Cloud Experiment

Contributor: Samantha Penna. Lesson ID: 11905

Why does it rain? Just to ruin your picnic? Rain is good for us, but how does it come out of the sky? Perform a simple yet scientific hands-on experiment to show why it rains and how scientists think!

categories

Earth Science, Scientific Method

subject
Science
learning style
Visual
personality style
Lion
Grade Level
Primary (K-2), Intermediate (3-5)
Lesson Type
Quick Query

Lesson Plan - Get It!

Audio:

When you look at the sky, what do you see? What are those fluffy white things, and how did they get up there without engines or wings?

Think about a time when it was raining where you live.

What did the clouds look like? What did the air smell like? How did that day feel? Share your rainy-day story with your parent or teacher.

dark clouds

In this lesson, you will experiment with rain clouds like a scientist! The first step scientists always follow is thinking about a question. A question for the experiment you will perform is, "Why does it rain?"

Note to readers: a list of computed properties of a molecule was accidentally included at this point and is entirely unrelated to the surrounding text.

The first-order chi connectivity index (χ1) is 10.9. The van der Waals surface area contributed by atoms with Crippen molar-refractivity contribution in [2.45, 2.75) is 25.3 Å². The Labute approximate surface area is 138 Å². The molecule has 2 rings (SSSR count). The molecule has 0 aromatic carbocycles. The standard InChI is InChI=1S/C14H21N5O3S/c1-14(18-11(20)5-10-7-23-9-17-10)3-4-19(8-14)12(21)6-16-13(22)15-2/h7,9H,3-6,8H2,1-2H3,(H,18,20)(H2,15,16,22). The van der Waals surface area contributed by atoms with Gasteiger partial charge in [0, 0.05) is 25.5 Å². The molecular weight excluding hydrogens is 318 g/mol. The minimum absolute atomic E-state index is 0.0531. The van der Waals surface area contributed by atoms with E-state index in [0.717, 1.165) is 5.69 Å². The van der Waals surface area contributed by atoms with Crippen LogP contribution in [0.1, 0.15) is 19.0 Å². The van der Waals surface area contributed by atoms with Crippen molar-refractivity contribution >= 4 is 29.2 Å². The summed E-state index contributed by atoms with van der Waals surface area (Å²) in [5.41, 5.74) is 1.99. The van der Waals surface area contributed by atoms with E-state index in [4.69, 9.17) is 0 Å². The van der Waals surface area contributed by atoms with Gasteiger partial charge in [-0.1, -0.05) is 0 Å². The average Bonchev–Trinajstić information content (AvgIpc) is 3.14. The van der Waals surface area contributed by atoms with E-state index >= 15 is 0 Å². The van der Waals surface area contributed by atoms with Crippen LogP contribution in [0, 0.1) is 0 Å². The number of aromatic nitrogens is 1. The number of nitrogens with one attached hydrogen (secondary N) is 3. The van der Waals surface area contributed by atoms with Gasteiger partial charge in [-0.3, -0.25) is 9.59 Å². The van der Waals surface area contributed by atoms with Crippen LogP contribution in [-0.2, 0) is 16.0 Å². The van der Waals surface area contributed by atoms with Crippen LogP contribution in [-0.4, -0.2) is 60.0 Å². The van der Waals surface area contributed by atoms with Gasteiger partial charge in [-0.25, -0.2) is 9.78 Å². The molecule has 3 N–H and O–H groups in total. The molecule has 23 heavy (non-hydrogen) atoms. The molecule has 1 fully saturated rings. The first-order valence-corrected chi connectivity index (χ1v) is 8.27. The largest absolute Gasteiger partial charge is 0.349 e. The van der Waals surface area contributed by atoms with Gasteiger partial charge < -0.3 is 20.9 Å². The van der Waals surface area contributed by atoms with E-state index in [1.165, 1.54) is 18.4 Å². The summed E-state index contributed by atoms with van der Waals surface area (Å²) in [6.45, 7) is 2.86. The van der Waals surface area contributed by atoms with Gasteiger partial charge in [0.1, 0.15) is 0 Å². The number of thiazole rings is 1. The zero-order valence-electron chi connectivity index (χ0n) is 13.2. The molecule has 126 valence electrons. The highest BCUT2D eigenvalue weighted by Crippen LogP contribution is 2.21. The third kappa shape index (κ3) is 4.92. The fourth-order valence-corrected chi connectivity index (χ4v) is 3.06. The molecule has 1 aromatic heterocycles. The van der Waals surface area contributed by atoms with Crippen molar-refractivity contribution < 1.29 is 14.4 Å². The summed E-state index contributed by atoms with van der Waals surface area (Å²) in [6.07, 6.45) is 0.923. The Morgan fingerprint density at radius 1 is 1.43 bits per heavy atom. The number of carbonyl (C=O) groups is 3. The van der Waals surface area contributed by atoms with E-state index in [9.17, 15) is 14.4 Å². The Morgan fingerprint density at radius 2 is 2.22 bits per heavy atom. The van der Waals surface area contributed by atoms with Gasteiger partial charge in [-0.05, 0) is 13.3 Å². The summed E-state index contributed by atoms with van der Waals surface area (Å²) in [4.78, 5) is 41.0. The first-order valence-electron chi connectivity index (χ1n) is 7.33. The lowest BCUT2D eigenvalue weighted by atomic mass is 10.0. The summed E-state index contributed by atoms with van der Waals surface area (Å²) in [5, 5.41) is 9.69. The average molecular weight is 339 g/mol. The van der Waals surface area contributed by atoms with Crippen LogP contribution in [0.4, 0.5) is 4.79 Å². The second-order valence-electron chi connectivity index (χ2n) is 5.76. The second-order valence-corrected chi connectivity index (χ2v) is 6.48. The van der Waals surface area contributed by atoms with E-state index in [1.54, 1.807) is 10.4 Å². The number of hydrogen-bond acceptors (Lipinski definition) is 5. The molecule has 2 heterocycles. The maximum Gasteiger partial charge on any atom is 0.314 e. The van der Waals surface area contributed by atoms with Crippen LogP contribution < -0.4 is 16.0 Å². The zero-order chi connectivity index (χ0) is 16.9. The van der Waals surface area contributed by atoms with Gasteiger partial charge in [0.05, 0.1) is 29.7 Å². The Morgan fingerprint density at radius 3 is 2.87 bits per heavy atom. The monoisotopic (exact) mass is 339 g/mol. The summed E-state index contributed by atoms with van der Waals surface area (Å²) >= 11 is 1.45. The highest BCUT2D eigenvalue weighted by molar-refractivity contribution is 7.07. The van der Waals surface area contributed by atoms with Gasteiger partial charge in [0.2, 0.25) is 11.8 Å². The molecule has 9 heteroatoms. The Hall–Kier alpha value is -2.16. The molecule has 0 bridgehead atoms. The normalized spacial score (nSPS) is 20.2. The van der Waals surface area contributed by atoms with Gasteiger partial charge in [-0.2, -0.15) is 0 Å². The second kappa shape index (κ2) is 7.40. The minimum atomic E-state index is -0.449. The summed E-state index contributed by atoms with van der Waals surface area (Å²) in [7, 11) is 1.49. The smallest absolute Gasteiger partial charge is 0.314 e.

The experiment you will conduct will teach you a little more about why it rains. The whole point of the experiment is to discover more about clouds and precipitation. Precipitation is when water molecules fall from the sky. Precipitation may take the form of rain, snow, sleet, or hail.

Before you begin the experiment, you need to gather some supplies. Round up all the supplies from the list below:

  • blue food coloring
  • large open-top glass container (vase or pitcher)
  • shaving cream
  • measuring cup
  • water
  • paper towels
  • dropper (pipette)

Great work! You have all of your supplies ready. Make sure you are very careful with the glass container!

In this experiment, you will create a cloud in a glass!

Now that you have your materials ready and know what you will be doing, make a prediction that states what you think will happen. The scientific word for prediction is the word, "hypothesis." You will create a hypothesis about what will happen if you drop food coloring onto a shaving cream cloud.

Read this hypothesis example for a different experiment: "If I put Mentos in Coke, then the Coke will foam over." Any time you come up with a hypothesis, you should start with "If" (tell what you are going to do), then, you should explain what will happen next by saying, "then" (what you think will happen).

Now that you have seen an example, try writing your own hypothesis for this experiment. Your hypothesis should focus on what will happen to the shaving cream cloud if you add lots of food coloring to it. With the help of your parent or teacher, work together to come up with a hypothesis.

Once you have come up with your hypothesis, move on to the Got It? section to begin the experiment.

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